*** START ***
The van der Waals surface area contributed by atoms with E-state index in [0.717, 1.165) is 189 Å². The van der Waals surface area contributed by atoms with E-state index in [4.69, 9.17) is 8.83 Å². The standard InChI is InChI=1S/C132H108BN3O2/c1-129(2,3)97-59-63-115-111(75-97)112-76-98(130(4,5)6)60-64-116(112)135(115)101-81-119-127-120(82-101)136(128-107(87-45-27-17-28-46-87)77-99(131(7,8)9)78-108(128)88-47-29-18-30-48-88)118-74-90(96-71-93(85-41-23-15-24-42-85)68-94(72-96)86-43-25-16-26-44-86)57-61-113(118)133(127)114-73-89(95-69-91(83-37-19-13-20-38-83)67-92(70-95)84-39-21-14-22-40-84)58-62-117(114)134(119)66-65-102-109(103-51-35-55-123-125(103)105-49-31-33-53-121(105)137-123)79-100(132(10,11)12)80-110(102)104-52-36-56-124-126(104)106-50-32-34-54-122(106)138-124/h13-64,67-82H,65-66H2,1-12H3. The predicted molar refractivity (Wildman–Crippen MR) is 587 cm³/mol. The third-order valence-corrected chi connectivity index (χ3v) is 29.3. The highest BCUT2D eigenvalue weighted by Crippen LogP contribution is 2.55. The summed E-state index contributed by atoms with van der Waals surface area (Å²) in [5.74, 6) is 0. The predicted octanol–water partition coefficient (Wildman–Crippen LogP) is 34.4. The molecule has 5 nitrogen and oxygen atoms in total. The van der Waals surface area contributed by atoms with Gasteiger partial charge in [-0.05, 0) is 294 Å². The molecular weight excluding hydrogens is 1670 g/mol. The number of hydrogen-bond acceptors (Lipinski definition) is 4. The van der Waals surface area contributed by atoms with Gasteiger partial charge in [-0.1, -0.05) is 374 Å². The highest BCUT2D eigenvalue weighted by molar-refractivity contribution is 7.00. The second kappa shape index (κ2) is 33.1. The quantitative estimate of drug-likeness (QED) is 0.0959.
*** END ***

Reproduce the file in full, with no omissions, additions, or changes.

The van der Waals surface area contributed by atoms with E-state index in [0.717, 1.165) is 189 Å². The van der Waals surface area contributed by atoms with E-state index in [4.69, 9.17) is 8.83 Å². The standard InChI is InChI=1S/C132H108BN3O2/c1-129(2,3)97-59-63-115-111(75-97)112-76-98(130(4,5)6)60-64-116(112)135(115)101-81-119-127-120(82-101)136(128-107(87-45-27-17-28-46-87)77-99(131(7,8)9)78-108(128)88-47-29-18-30-48-88)118-74-90(96-71-93(85-41-23-15-24-42-85)68-94(72-96)86-43-25-16-26-44-86)57-61-113(118)133(127)114-73-89(95-69-91(83-37-19-13-20-38-83)67-92(70-95)84-39-21-14-22-40-84)58-62-117(114)134(119)66-65-102-109(103-51-35-55-123-125(103)105-49-31-33-53-121(105)137-123)79-100(132(10,11)12)80-110(102)104-52-36-56-124-126(104)106-50-32-34-54-122(106)138-124/h13-64,67-82H,65-66H2,1-12H3. The predicted molar refractivity (Wildman–Crippen MR) is 587 cm³/mol. The third-order valence-corrected chi connectivity index (χ3v) is 29.3. The highest BCUT2D eigenvalue weighted by Crippen LogP contribution is 2.55. The summed E-state index contributed by atoms with van der Waals surface area (Å²) in [5.74, 6) is 0. The predicted octanol–water partition coefficient (Wildman–Crippen LogP) is 34.4. The molecule has 5 nitrogen and oxygen atoms in total. The van der Waals surface area contributed by atoms with Gasteiger partial charge in [-0.05, 0) is 294 Å². The molecular weight excluding hydrogens is 1670 g/mol. The number of hydrogen-bond acceptors (Lipinski definition) is 4. The van der Waals surface area contributed by atoms with Gasteiger partial charge in [-0.1, -0.05) is 374 Å². The highest BCUT2D eigenvalue weighted by molar-refractivity contribution is 7.00. The second kappa shape index (κ2) is 33.1. The quantitative estimate of drug-likeness (QED) is 0.0959.